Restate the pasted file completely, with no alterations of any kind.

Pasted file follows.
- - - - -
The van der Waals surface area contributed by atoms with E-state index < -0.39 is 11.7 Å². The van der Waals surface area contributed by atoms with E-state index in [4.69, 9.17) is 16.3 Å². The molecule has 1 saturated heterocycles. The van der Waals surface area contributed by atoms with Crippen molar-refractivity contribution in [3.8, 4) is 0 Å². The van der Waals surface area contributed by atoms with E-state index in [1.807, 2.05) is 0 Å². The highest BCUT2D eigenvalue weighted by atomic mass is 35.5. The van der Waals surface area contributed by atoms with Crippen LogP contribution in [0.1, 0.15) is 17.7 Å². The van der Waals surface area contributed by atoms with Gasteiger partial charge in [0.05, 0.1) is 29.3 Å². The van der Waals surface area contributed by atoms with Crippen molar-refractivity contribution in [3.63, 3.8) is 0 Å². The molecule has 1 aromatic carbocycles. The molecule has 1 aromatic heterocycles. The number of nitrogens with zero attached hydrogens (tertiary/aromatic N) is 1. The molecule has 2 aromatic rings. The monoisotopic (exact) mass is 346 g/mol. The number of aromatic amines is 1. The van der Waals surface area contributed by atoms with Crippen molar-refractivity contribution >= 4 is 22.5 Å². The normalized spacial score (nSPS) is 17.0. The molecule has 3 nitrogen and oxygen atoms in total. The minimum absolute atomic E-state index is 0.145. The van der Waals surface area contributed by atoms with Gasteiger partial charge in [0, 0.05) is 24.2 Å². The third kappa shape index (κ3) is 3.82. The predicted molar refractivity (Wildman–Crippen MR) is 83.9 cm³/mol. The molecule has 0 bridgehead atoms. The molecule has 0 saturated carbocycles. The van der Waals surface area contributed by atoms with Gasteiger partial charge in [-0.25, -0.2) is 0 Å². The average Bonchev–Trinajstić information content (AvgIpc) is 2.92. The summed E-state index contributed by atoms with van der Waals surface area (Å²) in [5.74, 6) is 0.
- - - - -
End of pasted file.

The van der Waals surface area contributed by atoms with E-state index < -0.39 is 11.7 Å². The van der Waals surface area contributed by atoms with E-state index in [4.69, 9.17) is 16.3 Å². The molecule has 1 saturated heterocycles. The van der Waals surface area contributed by atoms with Crippen molar-refractivity contribution in [3.8, 4) is 0 Å². The van der Waals surface area contributed by atoms with E-state index in [1.807, 2.05) is 0 Å². The highest BCUT2D eigenvalue weighted by atomic mass is 35.5. The van der Waals surface area contributed by atoms with Crippen LogP contribution in [0.1, 0.15) is 17.7 Å². The van der Waals surface area contributed by atoms with Gasteiger partial charge in [0.05, 0.1) is 29.3 Å². The van der Waals surface area contributed by atoms with Crippen molar-refractivity contribution in [3.63, 3.8) is 0 Å². The molecule has 1 aromatic carbocycles. The molecule has 1 aromatic heterocycles. The number of nitrogens with zero attached hydrogens (tertiary/aromatic N) is 1. The molecule has 2 aromatic rings. The monoisotopic (exact) mass is 346 g/mol. The number of aromatic amines is 1. The van der Waals surface area contributed by atoms with Crippen molar-refractivity contribution >= 4 is 22.5 Å². The normalized spacial score (nSPS) is 17.0. The molecule has 3 nitrogen and oxygen atoms in total. The minimum absolute atomic E-state index is 0.145. The van der Waals surface area contributed by atoms with Gasteiger partial charge in [0, 0.05) is 24.2 Å². The third kappa shape index (κ3) is 3.82. The predicted molar refractivity (Wildman–Crippen MR) is 83.9 cm³/mol. The molecule has 0 bridgehead atoms. The molecule has 0 saturated carbocycles. The van der Waals surface area contributed by atoms with Gasteiger partial charge in [-0.25, -0.2) is 0 Å². The average Bonchev–Trinajstić information content (AvgIpc) is 2.92. The summed E-state index contributed by atoms with van der Waals surface area (Å²) in [5.74, 6) is 0.